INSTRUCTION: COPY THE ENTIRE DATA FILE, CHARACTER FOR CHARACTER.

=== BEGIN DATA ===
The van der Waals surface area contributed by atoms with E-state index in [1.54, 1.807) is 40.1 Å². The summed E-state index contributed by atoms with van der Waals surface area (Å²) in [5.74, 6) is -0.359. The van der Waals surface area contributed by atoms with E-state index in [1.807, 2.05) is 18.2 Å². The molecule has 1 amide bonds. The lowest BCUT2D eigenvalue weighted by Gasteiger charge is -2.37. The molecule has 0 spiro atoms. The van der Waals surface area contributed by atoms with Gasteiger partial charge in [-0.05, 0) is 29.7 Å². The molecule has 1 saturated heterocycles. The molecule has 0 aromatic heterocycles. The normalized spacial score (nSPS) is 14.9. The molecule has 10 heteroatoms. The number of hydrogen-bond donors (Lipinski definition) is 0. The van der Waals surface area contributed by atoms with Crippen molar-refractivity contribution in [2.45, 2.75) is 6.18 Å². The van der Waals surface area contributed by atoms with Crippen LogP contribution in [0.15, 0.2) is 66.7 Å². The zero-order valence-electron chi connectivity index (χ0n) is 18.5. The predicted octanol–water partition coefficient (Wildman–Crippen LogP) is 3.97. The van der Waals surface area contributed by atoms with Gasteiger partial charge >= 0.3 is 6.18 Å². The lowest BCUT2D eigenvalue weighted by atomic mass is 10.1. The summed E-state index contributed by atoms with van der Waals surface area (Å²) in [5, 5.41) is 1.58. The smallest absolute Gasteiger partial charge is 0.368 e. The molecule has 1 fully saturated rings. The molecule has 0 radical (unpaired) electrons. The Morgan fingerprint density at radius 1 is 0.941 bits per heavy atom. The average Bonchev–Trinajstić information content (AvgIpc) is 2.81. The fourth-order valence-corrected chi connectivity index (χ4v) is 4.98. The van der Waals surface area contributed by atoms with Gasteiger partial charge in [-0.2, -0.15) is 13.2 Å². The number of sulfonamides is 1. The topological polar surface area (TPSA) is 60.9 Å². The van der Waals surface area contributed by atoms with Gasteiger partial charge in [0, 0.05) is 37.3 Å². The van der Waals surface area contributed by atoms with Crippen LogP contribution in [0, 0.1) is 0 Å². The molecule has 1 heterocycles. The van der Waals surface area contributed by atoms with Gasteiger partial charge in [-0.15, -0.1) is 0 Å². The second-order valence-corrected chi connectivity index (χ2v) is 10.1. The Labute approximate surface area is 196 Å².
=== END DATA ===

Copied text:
The van der Waals surface area contributed by atoms with E-state index in [1.54, 1.807) is 40.1 Å². The summed E-state index contributed by atoms with van der Waals surface area (Å²) in [5.74, 6) is -0.359. The van der Waals surface area contributed by atoms with E-state index in [1.807, 2.05) is 18.2 Å². The molecule has 1 amide bonds. The lowest BCUT2D eigenvalue weighted by Gasteiger charge is -2.37. The molecule has 0 spiro atoms. The van der Waals surface area contributed by atoms with Gasteiger partial charge in [-0.05, 0) is 29.7 Å². The molecule has 1 saturated heterocycles. The molecule has 0 aromatic heterocycles. The normalized spacial score (nSPS) is 14.9. The molecule has 10 heteroatoms. The number of hydrogen-bond donors (Lipinski definition) is 0. The van der Waals surface area contributed by atoms with Crippen molar-refractivity contribution in [2.45, 2.75) is 6.18 Å². The van der Waals surface area contributed by atoms with Crippen LogP contribution in [0.15, 0.2) is 66.7 Å². The zero-order valence-electron chi connectivity index (χ0n) is 18.5. The predicted octanol–water partition coefficient (Wildman–Crippen LogP) is 3.97. The van der Waals surface area contributed by atoms with Gasteiger partial charge >= 0.3 is 6.18 Å². The lowest BCUT2D eigenvalue weighted by atomic mass is 10.1. The summed E-state index contributed by atoms with van der Waals surface area (Å²) in [5, 5.41) is 1.58. The smallest absolute Gasteiger partial charge is 0.368 e. The molecule has 1 fully saturated rings. The molecule has 0 radical (unpaired) electrons. The Morgan fingerprint density at radius 1 is 0.941 bits per heavy atom. The average Bonchev–Trinajstić information content (AvgIpc) is 2.81. The fourth-order valence-corrected chi connectivity index (χ4v) is 4.98. The van der Waals surface area contributed by atoms with Gasteiger partial charge in [-0.2, -0.15) is 13.2 Å². The number of sulfonamides is 1. The topological polar surface area (TPSA) is 60.9 Å². The van der Waals surface area contributed by atoms with Gasteiger partial charge in [0, 0.05) is 37.3 Å². The van der Waals surface area contributed by atoms with Crippen LogP contribution in [0, 0.1) is 0 Å². The molecule has 1 heterocycles. The van der Waals surface area contributed by atoms with Gasteiger partial charge in [-0.15, -0.1) is 0 Å². The second-order valence-corrected chi connectivity index (χ2v) is 10.1. The Labute approximate surface area is 196 Å².